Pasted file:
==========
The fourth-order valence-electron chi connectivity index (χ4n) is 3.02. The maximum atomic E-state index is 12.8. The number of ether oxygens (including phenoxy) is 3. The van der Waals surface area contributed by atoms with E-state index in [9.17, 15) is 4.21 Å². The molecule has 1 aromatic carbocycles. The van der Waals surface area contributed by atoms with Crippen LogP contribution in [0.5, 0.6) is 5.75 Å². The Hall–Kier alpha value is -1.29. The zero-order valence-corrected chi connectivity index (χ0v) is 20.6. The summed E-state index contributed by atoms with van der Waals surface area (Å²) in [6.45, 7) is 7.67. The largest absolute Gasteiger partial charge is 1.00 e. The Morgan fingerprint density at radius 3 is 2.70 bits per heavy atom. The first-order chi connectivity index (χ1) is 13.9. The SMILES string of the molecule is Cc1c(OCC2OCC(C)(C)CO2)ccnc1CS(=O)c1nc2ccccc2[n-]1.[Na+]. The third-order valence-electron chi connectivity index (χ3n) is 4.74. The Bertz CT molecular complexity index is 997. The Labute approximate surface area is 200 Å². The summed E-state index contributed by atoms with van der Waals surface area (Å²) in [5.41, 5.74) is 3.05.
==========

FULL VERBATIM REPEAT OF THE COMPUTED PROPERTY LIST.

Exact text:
The fourth-order valence-electron chi connectivity index (χ4n) is 3.02. The maximum atomic E-state index is 12.8. The number of ether oxygens (including phenoxy) is 3. The van der Waals surface area contributed by atoms with E-state index in [9.17, 15) is 4.21 Å². The molecule has 1 aromatic carbocycles. The van der Waals surface area contributed by atoms with Crippen LogP contribution in [0.5, 0.6) is 5.75 Å². The Hall–Kier alpha value is -1.29. The zero-order valence-corrected chi connectivity index (χ0v) is 20.6. The summed E-state index contributed by atoms with van der Waals surface area (Å²) in [6.45, 7) is 7.67. The largest absolute Gasteiger partial charge is 1.00 e. The Morgan fingerprint density at radius 3 is 2.70 bits per heavy atom. The first-order chi connectivity index (χ1) is 13.9. The SMILES string of the molecule is Cc1c(OCC2OCC(C)(C)CO2)ccnc1CS(=O)c1nc2ccccc2[n-]1.[Na+]. The third-order valence-electron chi connectivity index (χ3n) is 4.74. The Bertz CT molecular complexity index is 997. The Labute approximate surface area is 200 Å². The summed E-state index contributed by atoms with van der Waals surface area (Å²) in [5.41, 5.74) is 3.05.